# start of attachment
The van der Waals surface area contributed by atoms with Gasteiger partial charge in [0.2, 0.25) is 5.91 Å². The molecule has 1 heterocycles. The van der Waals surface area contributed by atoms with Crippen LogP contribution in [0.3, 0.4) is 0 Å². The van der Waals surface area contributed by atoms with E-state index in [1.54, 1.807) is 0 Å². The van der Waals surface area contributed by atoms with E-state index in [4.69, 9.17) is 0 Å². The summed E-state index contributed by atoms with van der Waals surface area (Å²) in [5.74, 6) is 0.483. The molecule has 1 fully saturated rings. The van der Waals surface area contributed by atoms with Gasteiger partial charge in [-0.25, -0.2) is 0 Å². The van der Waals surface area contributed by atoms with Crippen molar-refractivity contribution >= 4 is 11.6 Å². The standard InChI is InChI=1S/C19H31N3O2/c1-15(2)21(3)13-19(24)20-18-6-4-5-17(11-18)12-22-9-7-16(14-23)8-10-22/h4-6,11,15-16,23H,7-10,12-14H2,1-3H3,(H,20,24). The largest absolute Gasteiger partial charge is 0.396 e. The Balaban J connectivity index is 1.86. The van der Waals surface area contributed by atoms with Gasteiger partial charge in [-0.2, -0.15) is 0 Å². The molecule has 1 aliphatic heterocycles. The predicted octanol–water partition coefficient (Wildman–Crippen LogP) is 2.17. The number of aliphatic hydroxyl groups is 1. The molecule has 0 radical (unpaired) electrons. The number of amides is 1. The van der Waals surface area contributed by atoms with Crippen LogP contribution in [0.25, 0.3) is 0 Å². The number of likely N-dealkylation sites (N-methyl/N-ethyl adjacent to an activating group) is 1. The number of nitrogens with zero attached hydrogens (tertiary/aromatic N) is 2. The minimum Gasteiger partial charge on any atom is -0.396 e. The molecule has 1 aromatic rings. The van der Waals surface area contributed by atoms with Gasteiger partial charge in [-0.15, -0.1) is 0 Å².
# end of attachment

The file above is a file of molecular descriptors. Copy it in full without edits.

The van der Waals surface area contributed by atoms with Gasteiger partial charge in [0.2, 0.25) is 5.91 Å². The molecule has 1 heterocycles. The van der Waals surface area contributed by atoms with Crippen LogP contribution in [0.3, 0.4) is 0 Å². The van der Waals surface area contributed by atoms with E-state index in [1.54, 1.807) is 0 Å². The van der Waals surface area contributed by atoms with E-state index in [4.69, 9.17) is 0 Å². The summed E-state index contributed by atoms with van der Waals surface area (Å²) in [5.74, 6) is 0.483. The molecule has 1 fully saturated rings. The van der Waals surface area contributed by atoms with Gasteiger partial charge in [-0.25, -0.2) is 0 Å². The van der Waals surface area contributed by atoms with Crippen molar-refractivity contribution >= 4 is 11.6 Å². The standard InChI is InChI=1S/C19H31N3O2/c1-15(2)21(3)13-19(24)20-18-6-4-5-17(11-18)12-22-9-7-16(14-23)8-10-22/h4-6,11,15-16,23H,7-10,12-14H2,1-3H3,(H,20,24). The largest absolute Gasteiger partial charge is 0.396 e. The Balaban J connectivity index is 1.86. The van der Waals surface area contributed by atoms with Gasteiger partial charge in [-0.2, -0.15) is 0 Å². The molecule has 1 aliphatic heterocycles. The predicted octanol–water partition coefficient (Wildman–Crippen LogP) is 2.17. The number of aliphatic hydroxyl groups is 1. The molecule has 0 radical (unpaired) electrons. The number of amides is 1. The van der Waals surface area contributed by atoms with Crippen LogP contribution in [0.25, 0.3) is 0 Å². The number of likely N-dealkylation sites (N-methyl/N-ethyl adjacent to an activating group) is 1. The number of nitrogens with zero attached hydrogens (tertiary/aromatic N) is 2. The minimum Gasteiger partial charge on any atom is -0.396 e. The molecule has 1 aromatic rings. The van der Waals surface area contributed by atoms with Gasteiger partial charge in [-0.15, -0.1) is 0 Å².